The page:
Meanwhile, the right really does seem woefully indifferent to, for instance, the lingering effects on black communities of three centuries of legally sanctioned oppression. Trump did begin priming his base to reject the outcome of the last election months before votes were even cast, to say nothing of his encouragement of the January 6 riot. And Senate Republicans did pivot shamelessly from refusing to hold confirmation hearings for Supreme Court nominee Merrick Garland to rushing through approval of Amy Coney Barrett, leading many progressives to wonder why they should feel constrained by the norms of congressional process where their opponents manifestly are not.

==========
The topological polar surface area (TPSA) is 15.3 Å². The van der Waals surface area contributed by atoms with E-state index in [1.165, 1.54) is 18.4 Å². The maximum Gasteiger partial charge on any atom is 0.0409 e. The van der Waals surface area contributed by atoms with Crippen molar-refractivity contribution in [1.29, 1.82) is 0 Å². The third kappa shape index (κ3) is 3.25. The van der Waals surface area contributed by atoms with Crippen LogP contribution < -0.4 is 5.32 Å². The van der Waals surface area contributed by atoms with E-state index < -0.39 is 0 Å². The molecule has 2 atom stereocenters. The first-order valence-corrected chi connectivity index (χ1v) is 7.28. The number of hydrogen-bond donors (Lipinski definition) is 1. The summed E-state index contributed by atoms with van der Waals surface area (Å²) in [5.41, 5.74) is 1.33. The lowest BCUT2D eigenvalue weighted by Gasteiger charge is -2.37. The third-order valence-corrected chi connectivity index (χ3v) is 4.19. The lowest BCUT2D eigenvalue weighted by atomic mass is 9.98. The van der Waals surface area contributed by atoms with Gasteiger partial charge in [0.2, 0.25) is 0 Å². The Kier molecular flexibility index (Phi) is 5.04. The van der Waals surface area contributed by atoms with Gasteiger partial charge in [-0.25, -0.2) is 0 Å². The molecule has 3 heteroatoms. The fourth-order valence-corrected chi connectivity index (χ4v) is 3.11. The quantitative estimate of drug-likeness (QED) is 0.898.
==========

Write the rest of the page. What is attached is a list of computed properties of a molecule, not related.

But each side is using some legitimate complaints to build a permission structure for seizing power by any means necessary and raining down destruction on its foes. One result is a sort of bipartisan apocalypticism: A recent Yahoo News poll found that more than half of each major party believes it's likely that America will "cease to be a democracy in the future." Under these circumstances, extreme medicine can start to seem like the only logical response.
Read the whole thing.
Here’s Conor Friedersdorf, with not much disagreement from those chiming in on the inscrutable policies of Twitter dot com:
Via Heterodox Academy, the Brookings Institution’s Darrell M. West on “Why academic freedom challenges are dangerous for democracy”:
And finally, there’s government interference and then there’s unconscionable government interference. As Americans, one point everyone should be able to agree upon is that there should be no such thing as a federal rule setting maximum “personal consumption level” of cheese.